The Canal & River Trust has launched a new magazine and blog highlighting the people who work and live on Britain’s waterways. Produced by Studio Pensom and Smoke Creatives, the new titles make great use of illustration, animation and photography…
The Canal & River Trust was launched in 2012, when British Waterways, which managed around 2000 miles of canals and rivers in the UK, rebranded as a charity (Pentagram’s John Rushworth designed its visual identity, which featured a logo depicting a swan on water). Soon after, it launched a quarterly magazine, Waterfront, documenting volunteering and fundraising projects and images from the Trust’s archives.
The magazine has now been relaunched as a biannual title – its name is the same, but the new design places much more emphasis on illustration and photography. The inaugural issue features some lovely artwork by Sarah Maycock, Sunga Park and David Sparshott and imagery is brighter, bolder and larger throughout.
Photography by Matt Lincoln. Illustration by Emily Robertson
Designed by Susanna Foppoli, with creative direction by CR art director Paul Pensom and editorial direction by Smoke Creatives (who also launched Shelter’s Here magazine), the new title also places much more emphasis on human interest stories.
There’s an interview with Cerys Matthews, who discusses her favourite nature poems; another with the co-creator of The Line, a new sculpture walk in East London and a chat with Pete Budd of The Wurzells (who was born near the Bridgewater & Taunton Canal and is still a keen fisherman), as well as a feature on South London’s lost canals.
Alongside the magazine, the Trust has launched a new Waterfront blog with interviews, news and video pieces – including a charming animated short on water voles by Lucy Vigrass (below) and an interview with Bob Nightingale, a blacksmith at Stoke Bruerne, Northamptonshire. It also recently launched a Humans of New York-inspired tumblr, Humans of the Waterways, designed by Manchester agency Vivid, which features images of people visiting, living and working on the canals.
Artwork by Sunga Park
Lauren White, supporter engagement manager at the Canal & River Trust, says the new magazine aims to offer a more emotive and visually engaging read for the charity’s Friends and volunteers (it will also be used by fundraisers to attract new supporters).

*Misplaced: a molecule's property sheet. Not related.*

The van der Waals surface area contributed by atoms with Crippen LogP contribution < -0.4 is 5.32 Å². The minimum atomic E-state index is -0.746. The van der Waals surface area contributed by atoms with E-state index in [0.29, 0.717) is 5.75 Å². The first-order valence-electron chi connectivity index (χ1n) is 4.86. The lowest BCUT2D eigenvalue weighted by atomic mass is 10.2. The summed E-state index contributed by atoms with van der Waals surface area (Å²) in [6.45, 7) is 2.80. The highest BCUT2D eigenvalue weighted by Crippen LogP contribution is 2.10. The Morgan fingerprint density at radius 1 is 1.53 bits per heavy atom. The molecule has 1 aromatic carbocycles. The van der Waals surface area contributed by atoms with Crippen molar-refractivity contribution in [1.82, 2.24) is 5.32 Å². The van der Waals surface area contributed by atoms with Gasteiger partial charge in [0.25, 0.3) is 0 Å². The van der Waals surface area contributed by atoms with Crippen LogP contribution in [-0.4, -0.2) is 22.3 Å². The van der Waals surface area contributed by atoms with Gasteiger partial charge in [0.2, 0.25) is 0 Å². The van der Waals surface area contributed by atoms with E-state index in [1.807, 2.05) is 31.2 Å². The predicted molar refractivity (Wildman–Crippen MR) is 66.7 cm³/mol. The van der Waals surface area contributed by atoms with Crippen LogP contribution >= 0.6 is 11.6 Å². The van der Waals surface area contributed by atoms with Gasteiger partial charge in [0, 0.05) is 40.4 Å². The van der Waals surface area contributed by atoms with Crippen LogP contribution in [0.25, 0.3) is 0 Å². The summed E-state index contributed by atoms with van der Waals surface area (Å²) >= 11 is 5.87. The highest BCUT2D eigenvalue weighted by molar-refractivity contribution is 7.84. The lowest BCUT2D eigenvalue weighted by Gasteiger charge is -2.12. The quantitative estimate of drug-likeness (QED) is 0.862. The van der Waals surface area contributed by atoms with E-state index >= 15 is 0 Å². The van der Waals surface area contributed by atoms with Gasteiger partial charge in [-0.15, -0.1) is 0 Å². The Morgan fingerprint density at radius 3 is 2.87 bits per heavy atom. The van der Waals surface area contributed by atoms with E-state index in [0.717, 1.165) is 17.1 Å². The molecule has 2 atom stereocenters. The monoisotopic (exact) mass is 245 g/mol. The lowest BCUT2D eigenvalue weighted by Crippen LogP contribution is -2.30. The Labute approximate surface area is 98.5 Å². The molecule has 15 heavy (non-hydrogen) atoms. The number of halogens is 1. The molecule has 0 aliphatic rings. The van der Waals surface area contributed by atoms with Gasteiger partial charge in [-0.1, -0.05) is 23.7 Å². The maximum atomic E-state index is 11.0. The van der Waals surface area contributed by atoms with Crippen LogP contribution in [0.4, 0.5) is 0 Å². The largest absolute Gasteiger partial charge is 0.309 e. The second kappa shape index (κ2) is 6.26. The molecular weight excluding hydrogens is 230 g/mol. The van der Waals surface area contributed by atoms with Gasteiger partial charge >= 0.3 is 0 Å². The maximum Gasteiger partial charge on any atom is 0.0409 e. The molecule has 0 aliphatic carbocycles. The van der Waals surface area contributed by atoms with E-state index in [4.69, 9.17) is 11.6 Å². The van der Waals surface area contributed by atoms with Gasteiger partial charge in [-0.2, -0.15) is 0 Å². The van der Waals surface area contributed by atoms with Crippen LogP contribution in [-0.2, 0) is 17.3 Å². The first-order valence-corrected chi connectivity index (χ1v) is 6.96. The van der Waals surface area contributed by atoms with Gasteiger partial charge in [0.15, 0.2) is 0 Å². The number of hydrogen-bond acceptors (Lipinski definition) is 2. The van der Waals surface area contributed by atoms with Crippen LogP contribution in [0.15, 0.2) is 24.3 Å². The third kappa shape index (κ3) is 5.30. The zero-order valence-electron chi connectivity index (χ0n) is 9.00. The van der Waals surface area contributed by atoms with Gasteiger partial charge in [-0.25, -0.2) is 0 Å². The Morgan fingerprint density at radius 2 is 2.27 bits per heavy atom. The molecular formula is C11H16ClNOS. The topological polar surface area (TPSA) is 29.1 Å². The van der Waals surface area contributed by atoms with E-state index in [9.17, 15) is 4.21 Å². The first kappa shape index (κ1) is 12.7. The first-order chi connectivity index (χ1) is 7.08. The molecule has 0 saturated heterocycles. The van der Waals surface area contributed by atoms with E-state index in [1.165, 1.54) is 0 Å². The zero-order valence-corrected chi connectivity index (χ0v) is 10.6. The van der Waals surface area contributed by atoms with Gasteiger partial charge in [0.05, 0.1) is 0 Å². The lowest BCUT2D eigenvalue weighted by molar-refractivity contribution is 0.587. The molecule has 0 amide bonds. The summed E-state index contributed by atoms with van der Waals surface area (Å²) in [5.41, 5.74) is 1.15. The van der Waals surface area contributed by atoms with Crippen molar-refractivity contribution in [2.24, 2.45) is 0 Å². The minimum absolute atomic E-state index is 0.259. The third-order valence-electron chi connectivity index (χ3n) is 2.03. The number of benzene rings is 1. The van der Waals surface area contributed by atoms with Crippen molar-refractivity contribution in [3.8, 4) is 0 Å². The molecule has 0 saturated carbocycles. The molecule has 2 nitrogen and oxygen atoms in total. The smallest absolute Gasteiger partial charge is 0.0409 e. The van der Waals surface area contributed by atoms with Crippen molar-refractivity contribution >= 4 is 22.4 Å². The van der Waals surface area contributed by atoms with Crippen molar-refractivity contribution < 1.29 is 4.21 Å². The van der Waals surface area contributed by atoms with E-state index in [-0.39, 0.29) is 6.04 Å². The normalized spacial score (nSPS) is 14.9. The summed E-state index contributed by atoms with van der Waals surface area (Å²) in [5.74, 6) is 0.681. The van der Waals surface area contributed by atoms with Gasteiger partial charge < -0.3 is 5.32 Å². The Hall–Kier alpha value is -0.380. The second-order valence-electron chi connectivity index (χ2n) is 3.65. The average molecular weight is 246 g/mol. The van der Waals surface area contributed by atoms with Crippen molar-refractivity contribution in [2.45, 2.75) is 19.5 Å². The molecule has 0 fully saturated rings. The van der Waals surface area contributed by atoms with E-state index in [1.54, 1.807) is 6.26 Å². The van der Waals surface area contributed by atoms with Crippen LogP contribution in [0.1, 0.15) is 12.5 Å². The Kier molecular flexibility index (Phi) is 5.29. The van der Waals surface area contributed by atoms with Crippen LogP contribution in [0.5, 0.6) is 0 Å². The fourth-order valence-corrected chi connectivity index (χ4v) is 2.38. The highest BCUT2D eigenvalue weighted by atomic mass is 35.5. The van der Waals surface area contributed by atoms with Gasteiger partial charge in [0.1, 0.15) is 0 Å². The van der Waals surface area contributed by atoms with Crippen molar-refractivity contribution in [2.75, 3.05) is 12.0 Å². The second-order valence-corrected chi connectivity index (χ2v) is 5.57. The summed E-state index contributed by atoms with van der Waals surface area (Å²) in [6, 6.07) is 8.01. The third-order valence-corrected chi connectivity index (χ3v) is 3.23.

“The magazine was previously in a more traditional format – which does have its place – but we wanted a change in direction,” she says. “The idea was to deliver a broad range of strong, emotive and beautiful stories relating directly and indirectly to our work…Prior to the email programme and blog, there was no defined ongoing communication strategy for supporters, and we know that a multi-channel approach is the best way to increase retention figures.”
“The previous version of Waterfront was a competent publication but it struggled to differentiate itself,” adds Smoke Creatives co-founder Katrin Owusu. “The Trust were keen for the redesign to signal a bold departure from the previous incarnation of Waterfront whilst still retaining a familial link with their brand identity,” she explains.
Illustrations by David Sparshott
“We pitched the Trust a pared back publication, which drew on inspiration from the periodicals of the 40’s and 50’s such as the John Hannah illustrated Country Fayre magazines or the Men Only illustrated covers of the same period,” Owusu adds.
The new magazine retains the Trust’s core font, Clarendon, but uses text and wide cuts for a more distinctive look, (it is also now used in body copy and stand firsts as well as headlines and the magazine’s masthead). “Clarendon is great, but can by its very ubiquity make publications feel a little more anonymous,” Owusu explains. The cover illustration was created by Edward Tuckell, and Owusu says future issues will also feature two-colour illustrations depicting the relevant season and a different canal-dwelling creature.
Artwork by Sarah Maycock
While the new magazine is designed to make supporters feel “more valued and engaged”, White says the blog and tumblr will be used to attract a bigger following online and content will be promoted on its social media channels.
The Trust has also been working with Arts Council England and Arts Council Wales on a series of installations and arts projects which aim to draw visitors to Britain’s waterways: this weekend, it will unveil a new standing sculpture by Anthony Gormley in Warwickshire and has been working with Clive Dutton and contemporary art dealer Megan Pipe on The Line, a new riverside sculpture walk in East London opening on May 23, which will feature work by Damien Hirst, Martin Creed and Abigail Fallis.
Both the magazine and blogs provide a more contemporary look for the Trust, while also giving it the opportunity to create more engaging stories for online audiences and those who may not be familiar with its work – or have much of an existing interest in the UK’s rivers and canals.